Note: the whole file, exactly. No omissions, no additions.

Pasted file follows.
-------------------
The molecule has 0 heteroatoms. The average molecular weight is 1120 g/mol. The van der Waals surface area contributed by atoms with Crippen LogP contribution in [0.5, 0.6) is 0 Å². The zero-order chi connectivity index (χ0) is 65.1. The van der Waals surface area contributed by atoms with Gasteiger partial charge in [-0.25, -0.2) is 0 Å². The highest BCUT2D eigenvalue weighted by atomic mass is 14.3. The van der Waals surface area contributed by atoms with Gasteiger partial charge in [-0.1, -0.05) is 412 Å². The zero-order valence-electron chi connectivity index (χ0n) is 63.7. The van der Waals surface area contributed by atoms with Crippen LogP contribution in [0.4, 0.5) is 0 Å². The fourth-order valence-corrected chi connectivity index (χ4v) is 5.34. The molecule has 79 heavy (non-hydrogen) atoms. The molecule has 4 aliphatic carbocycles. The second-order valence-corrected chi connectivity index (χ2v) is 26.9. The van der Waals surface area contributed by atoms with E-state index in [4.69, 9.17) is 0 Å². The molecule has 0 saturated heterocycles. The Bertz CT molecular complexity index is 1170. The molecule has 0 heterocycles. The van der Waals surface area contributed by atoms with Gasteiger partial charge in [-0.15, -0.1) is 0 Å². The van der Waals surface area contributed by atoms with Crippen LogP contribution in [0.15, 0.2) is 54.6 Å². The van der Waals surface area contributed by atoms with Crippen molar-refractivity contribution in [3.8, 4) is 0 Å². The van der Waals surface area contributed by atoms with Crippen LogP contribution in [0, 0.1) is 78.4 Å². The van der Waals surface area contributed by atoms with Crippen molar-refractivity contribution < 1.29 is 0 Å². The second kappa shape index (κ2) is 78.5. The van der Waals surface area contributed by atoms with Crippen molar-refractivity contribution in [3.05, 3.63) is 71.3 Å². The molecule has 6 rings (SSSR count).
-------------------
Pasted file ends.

The molecule has 0 heteroatoms. The average molecular weight is 1120 g/mol. The van der Waals surface area contributed by atoms with Crippen LogP contribution in [0.5, 0.6) is 0 Å². The zero-order chi connectivity index (χ0) is 65.1. The van der Waals surface area contributed by atoms with Gasteiger partial charge in [-0.25, -0.2) is 0 Å². The highest BCUT2D eigenvalue weighted by atomic mass is 14.3. The van der Waals surface area contributed by atoms with Gasteiger partial charge in [-0.1, -0.05) is 412 Å². The zero-order valence-electron chi connectivity index (χ0n) is 63.7. The van der Waals surface area contributed by atoms with Crippen LogP contribution in [0.4, 0.5) is 0 Å². The fourth-order valence-corrected chi connectivity index (χ4v) is 5.34. The molecule has 79 heavy (non-hydrogen) atoms. The molecule has 4 aliphatic carbocycles. The second-order valence-corrected chi connectivity index (χ2v) is 26.9. The van der Waals surface area contributed by atoms with E-state index in [4.69, 9.17) is 0 Å². The molecule has 0 saturated heterocycles. The Bertz CT molecular complexity index is 1170. The molecule has 0 heterocycles. The van der Waals surface area contributed by atoms with Gasteiger partial charge in [-0.15, -0.1) is 0 Å². The van der Waals surface area contributed by atoms with Crippen LogP contribution in [0.15, 0.2) is 54.6 Å². The van der Waals surface area contributed by atoms with Crippen molar-refractivity contribution in [3.8, 4) is 0 Å². The van der Waals surface area contributed by atoms with Crippen LogP contribution in [0, 0.1) is 78.4 Å². The van der Waals surface area contributed by atoms with Crippen molar-refractivity contribution < 1.29 is 0 Å². The second kappa shape index (κ2) is 78.5. The van der Waals surface area contributed by atoms with Crippen molar-refractivity contribution in [3.05, 3.63) is 71.3 Å². The molecule has 6 rings (SSSR count).